Short Film Review: Conscientia (2017)

This is something that doesn’t happen often, me reviewing a short film. And before we begin, I will be 100% transparent with this. I was asked by one of the people who made this short to review it early. The guy who asked me is someone I consider a friend, and I wanted to make that clear because any potentially good things I might have to say about this are not because of my previous affiliation with these guys. I will judge this on it’s own merits. So let’s find out if it’s any good.

Ladies and gentlemen… “Conscientia”.

Samuel (Jakob Lewis Barnes) is struggling with his inability to sleep, which causes him to slowly lose his mind and perception of reality. This soon comes to a head during one fateful night. So what we have here is a weird yet interesting horror plot that is told in a somewhat non-linear style. You can still easily pick up on what order things are in, but it’s still not a straight line of events. And I have to say that I quite enjoyed the plot here. It is simple enough to follow along easily, but it still has some slightly more complex ideas that will make you think. The short format makes it feel a little bit thin and not fully developed, but they still do a pretty good job to condense the idea into a shorter format.

Here we have two characters, one that we get to know a little bit, and one that is just kind of there. I get that you can’t give them super big arcs when you keep it this short, but I didn’t find myself fully invested in the two here. Jakob Lewis Barnes plays Samuel, our protagonist/insomniac. His psychological struggle is interesting to watch, but I’d like to see it developed a bit more. But at least Barnes gave a really good performance here. Then we have Hannah Thomas as Lauren, a woman that Samuel seems to be dating. And she’s the one that I explained as “just there”. With Samuel you get some idea of what type of character he is, but with Lauren it’s just “Hello, I am character” and not much else. Thomas gives a good performance, even though her character doesn’t do much. So overall, good performances, okay-ish characters.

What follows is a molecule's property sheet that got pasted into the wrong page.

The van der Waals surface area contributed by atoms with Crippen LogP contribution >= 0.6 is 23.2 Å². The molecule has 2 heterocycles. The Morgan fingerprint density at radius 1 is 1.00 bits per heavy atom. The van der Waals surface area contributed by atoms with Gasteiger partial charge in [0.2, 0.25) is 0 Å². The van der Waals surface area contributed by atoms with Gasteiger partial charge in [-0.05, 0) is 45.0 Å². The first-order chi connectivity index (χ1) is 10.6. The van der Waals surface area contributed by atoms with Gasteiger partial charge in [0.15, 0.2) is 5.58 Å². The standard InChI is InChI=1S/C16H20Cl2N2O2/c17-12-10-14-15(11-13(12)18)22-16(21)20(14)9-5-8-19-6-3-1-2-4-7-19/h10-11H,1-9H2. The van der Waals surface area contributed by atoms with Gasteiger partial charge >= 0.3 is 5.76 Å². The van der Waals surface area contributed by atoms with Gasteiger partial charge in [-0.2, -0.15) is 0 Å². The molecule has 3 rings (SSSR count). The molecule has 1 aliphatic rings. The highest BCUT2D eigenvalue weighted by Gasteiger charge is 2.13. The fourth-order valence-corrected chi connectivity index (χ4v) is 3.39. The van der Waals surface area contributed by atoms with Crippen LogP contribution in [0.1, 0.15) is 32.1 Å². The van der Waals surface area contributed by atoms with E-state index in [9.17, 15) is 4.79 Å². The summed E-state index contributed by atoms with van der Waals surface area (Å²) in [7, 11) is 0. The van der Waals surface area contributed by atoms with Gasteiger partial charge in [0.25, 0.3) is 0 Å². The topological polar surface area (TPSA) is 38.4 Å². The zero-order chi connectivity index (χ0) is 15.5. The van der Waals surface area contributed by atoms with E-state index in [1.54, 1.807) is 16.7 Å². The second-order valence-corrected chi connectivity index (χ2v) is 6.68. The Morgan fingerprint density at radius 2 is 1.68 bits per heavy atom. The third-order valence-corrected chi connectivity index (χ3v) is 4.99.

The score was composed by Martin Gratton, and I think he did a good job. The score was chilling and eerie, and it really helped sell the uneasy feel that the director clearly wanted to go for. So yeah, good score for the short.

This short was directed by Nick Deal and I think he did a good job working with his limitations. The short feels somewhat claustrophobic since it’s set mostly inside one small apartment, and Deal’s direction (combined with Gratton’s aforementioned score) helps the short feel tense, eerie, and creepy, elevating it beyond it’s small budget. The talent and ambition here is great enough to be able to make something that exceeds their limitations, and I respect that quite a bit.

While not perfect, “Conscientia” is still a pretty damn good short. It has a good plot, okay-ish characters, really good performances, really good music, and really good directing. My flaws with it is that some aspects feel slightly underdeveloped (but it’s not a dealbreaker). Time for my final score. *Ahem*. My final score for “Conscientia” is a 9,11/10. While flawed, I highly recommend watching it (when it gets released).

My review of “Conscientia” is now completed.

Firstly: Nick, Jakob, Jumpcut… thank you for giving me this opportunity, I feel truly honored.
Secondly: “Conscientia” will be released on Monday, only on youtube.

3 thoughts on “Short Film Review: Conscientia (2017)

    • It’s a great score. Problem is that it’s impossible to come up with multiple rankings for streaming stuff. So I choose to have “Worth watching” to various desgrees instead (“definitely” and “maybe” being key phrases for it, with this having more of a “definitely”).

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